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Mind the gap

Publication Date : 25-06-2012

 

With the dissolution of Nepal's Constituent Assembly (CA), no institutional method exists for changing the government. This fact has led leaders in the pposition parties to claim that the CA dissolution was deliberate on the part of the Maoists and that Prime Minister Baburam Bhattarai wants to cling to his position for the indefinite future. The Election Commission (EC) too is watchful of any attempts by the government to exceed its authority. Elections having been declared, the EC is concerned that the government will spend funds or tamper with the bureaucracy in order to influence elections in the favour of the party that is leading government. It was for this reason that it flagged the government on transfer of a number of senior police officials, a decision which the government has subsequently revoked.

Fears that the government will try to use the state machinery to its benefit are genuine. And it is true that the election government no longer enjoys the full legitimacy it did when the legislature was still in existence. In this context, it is laudable that the government has decided to revoke its decision to transfer police officials. The government will need to continue to take measures to allay the fears of the opposition parties to show that it is careful to safeguard political gains made since 2006.

In the coming weeks and months, however, there will be many decisions that the government (whether by Baburam Bhattarai or a natinoal unity government) will have to take. Some of them may be intended to benefit the ruling parties, some may have to do with regular administration and some may have to be taken with a view towards addressing some needs of the population. Often, it will not be easy to distinguish between the mandate of an election government and a regular one.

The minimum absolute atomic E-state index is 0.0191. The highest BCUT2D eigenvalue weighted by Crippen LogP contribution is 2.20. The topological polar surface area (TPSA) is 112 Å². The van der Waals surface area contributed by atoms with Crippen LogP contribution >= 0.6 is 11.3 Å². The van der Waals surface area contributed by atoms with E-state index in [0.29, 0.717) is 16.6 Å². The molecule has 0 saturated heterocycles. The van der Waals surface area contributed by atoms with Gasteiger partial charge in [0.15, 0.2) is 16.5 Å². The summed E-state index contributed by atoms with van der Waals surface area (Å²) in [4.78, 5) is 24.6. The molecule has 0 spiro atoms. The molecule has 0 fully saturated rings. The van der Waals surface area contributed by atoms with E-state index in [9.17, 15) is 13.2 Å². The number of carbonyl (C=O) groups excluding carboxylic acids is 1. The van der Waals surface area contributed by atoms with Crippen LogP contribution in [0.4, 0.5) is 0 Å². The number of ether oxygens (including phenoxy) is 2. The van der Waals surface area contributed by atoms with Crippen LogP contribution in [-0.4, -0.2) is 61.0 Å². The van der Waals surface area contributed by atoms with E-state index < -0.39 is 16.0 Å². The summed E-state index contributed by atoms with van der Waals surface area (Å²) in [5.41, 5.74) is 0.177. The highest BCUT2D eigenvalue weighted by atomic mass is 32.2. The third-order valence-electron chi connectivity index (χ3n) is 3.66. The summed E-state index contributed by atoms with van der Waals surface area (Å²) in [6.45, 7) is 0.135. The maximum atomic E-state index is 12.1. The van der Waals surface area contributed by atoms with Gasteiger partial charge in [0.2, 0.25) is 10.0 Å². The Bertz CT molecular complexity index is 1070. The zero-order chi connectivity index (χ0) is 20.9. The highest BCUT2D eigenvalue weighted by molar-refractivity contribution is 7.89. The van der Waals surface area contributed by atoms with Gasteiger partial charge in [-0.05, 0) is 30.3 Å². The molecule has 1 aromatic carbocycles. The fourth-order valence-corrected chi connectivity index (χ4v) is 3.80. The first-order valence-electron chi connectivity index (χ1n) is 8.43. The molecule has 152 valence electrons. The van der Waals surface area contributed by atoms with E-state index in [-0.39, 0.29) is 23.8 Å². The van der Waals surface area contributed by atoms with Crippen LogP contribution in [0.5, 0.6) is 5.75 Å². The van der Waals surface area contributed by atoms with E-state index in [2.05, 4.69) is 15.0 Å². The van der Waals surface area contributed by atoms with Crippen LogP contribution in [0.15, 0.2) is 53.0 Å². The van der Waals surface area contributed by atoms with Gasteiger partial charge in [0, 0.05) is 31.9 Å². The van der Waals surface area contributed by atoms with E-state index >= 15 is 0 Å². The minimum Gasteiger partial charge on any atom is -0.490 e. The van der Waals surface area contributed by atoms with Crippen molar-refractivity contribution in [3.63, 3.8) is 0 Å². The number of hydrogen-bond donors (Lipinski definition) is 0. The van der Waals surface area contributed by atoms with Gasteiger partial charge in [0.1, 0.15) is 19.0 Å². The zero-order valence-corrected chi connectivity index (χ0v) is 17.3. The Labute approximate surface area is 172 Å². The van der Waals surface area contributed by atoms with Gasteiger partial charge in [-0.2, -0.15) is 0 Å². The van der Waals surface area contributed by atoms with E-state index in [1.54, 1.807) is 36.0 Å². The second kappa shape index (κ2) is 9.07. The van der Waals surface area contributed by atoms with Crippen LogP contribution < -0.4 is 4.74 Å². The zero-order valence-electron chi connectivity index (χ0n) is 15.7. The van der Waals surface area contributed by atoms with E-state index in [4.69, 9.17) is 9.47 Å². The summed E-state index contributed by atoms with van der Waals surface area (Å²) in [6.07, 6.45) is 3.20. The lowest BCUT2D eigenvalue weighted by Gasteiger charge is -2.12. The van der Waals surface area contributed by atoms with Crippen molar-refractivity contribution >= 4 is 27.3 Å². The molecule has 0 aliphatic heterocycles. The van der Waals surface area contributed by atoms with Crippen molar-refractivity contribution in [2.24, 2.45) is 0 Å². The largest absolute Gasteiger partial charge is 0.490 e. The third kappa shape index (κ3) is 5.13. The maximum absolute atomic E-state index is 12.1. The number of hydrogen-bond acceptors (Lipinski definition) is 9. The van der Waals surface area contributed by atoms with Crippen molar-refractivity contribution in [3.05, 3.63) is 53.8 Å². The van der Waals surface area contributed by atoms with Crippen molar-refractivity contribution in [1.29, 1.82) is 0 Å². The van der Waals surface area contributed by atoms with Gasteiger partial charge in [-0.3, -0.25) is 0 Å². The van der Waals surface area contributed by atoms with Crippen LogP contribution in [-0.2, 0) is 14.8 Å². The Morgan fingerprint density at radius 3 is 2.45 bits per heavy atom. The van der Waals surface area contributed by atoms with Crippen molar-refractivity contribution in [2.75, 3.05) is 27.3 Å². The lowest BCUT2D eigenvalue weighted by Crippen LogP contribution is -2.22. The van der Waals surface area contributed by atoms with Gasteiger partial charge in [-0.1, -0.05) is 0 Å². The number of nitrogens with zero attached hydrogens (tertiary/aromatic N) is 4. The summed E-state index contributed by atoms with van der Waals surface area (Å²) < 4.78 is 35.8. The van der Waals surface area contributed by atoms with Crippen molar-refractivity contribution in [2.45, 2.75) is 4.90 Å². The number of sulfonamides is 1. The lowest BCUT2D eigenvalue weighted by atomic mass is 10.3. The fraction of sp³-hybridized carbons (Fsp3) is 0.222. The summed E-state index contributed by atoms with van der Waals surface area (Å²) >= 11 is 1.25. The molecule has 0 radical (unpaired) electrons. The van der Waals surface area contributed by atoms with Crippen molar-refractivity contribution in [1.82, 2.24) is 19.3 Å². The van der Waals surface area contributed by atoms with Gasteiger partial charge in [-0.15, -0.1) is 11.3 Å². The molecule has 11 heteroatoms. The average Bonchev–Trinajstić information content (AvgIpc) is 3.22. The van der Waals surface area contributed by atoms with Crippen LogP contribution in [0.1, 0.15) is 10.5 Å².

Towards that end, the Election Commission and the courts should exercise caution when adjudicating on these matters. They should not act in a way that totally inhibits the government from functioning.

It is indeed worrisome that none of the parties seem to be much concerned about the paralysis that has gradually seized hold of the state since the dissolution of the Constituent Assembly. Given the fact that it will be at least a year before the  elections are held and a new legislature elected, stopgap measures, however unappealing, will have to be taken. For certain purposes at least, the ever-bickering political parties would do well to reach some tentative agreements on broader matters regarding the state.

Most immediately, it is necessary for all of them to reach agreement on the budget. The government has so far taken an unhelpful approach on the budget, insisting that they are entitled to bring out a full-fledged budget, instead of an "advance budget", a normal practice when the government is a "caretaker" one. All said and done, the political actors, including the opposition parties, should realise that there is no ready-made political roadmap in this consitutional vaccum, and the burden of constructing one lies on the shoulder of both the governing and opposition parties.

 

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